Standardized Green Climate Bonds should be perpetual and interest free. Due to their perpetual duration, Green Climate Bonds would become permanent assets of the central banks and thus form the foundation of regular money creation. This would ensure that the GCF or the MDBs are at the receiving end of new and non-repayable money with which it can increase the profitability of many existing climate protection investments. Likewise, it is now possible to finance adaptation and mitigation measures that result in no immediate economically exploitable yield. Considering the current behaviour of central banks up to $300 billion could easily be found within the regular money creation process.

Ideally, all UNFCCC member states and their central banks should be involved in this new Green Climate system.

The financing via standardized Green Climate Bonds could also be initiated through the participation of a relevant number of members. The advantage for states participating in the bond purchases would be that Climate Bonds purchased by their central banks would count towards their promised share of the $100 billion, without having to invest their own budget funds.

For the real economy, such additional demand (on RE-Infrastructure and the related consume) would not lead to inflation since it will be globally distributed. Even if new money creation succeeds in stimulating total investment and thus an additional demand of up to $2 trillion (including participated private capital), this would be a small stimulus package rather than an inflationary risk when seen in relation to the global economic output of around $80 trillion dollars.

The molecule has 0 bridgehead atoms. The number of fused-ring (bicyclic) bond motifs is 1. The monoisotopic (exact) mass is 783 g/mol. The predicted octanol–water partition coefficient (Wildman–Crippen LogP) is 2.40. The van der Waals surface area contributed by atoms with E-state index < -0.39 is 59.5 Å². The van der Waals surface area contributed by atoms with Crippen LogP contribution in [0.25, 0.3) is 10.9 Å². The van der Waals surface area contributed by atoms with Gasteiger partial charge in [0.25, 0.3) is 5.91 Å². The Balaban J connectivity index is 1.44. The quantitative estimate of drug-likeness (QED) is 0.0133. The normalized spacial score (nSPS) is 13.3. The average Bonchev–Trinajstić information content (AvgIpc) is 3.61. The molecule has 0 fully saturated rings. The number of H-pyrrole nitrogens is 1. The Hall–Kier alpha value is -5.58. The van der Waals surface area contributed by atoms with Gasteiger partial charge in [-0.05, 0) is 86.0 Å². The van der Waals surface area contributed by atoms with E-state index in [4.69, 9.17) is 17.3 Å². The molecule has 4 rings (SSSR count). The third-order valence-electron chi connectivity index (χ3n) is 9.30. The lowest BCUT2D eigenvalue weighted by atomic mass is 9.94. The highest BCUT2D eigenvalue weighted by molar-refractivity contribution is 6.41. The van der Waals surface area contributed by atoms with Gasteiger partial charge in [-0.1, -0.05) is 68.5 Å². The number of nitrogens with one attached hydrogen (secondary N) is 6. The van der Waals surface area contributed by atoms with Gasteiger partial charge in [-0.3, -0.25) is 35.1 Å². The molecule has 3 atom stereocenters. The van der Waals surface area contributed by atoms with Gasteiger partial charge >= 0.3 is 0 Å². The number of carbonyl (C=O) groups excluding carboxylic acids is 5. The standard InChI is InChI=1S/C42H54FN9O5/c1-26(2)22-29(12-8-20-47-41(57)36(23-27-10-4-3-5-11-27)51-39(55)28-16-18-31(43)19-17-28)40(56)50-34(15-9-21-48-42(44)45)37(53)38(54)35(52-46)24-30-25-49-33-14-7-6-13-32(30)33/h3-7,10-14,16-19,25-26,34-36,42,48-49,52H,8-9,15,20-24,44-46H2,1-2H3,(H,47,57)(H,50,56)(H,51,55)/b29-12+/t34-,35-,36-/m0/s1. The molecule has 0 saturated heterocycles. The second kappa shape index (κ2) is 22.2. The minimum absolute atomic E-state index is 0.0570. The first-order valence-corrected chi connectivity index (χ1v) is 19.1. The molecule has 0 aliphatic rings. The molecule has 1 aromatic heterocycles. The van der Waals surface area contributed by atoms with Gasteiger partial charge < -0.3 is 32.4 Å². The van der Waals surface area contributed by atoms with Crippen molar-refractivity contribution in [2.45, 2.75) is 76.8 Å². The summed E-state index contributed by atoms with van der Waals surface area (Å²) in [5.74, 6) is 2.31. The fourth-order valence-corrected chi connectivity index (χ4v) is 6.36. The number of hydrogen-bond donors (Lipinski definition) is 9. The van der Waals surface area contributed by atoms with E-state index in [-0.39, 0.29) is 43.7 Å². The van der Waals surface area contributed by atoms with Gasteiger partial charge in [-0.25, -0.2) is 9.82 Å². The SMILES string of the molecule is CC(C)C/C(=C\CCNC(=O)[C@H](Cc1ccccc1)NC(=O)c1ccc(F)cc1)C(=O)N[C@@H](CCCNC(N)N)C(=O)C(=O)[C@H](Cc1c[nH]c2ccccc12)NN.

The proposed study would demonstrate how new money flows between the GCF and MDBs as bond issuing institutions and the central banks can finance the global transition to a renewable energy economy while supporting monetary policy objectives at the same time.

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More about Financing the Green Climate Fund

Reaching the 1.5°C limit will have to involve upscaling and accelerating the move towards 100 percent renewable energy (RE). Therefore, investments from 1.5 to $2 trillion per year are necessary. To trigger sums of RE-investments (including private capital) on such a large scale, a large involvement of public grants (at least 300bn per year) will be necessary.

The only promising way to receive yearly public grants on that scale is the involvement of central banks (CBs) as the producer of all legal tender. CBs should purchase standardized ‘Green Climate Bonds’ to channel the so created new money to the Green Climate Fund, Multilateral Development Banks or other dedicated financial institution which are involved in climate finance. No additional debt burden of public budget is needed and CBs gain a new monetary tool to stimulate the economy in a direct way.

The proposed study demonstrates how the new money flows would be financing the global RE-transition.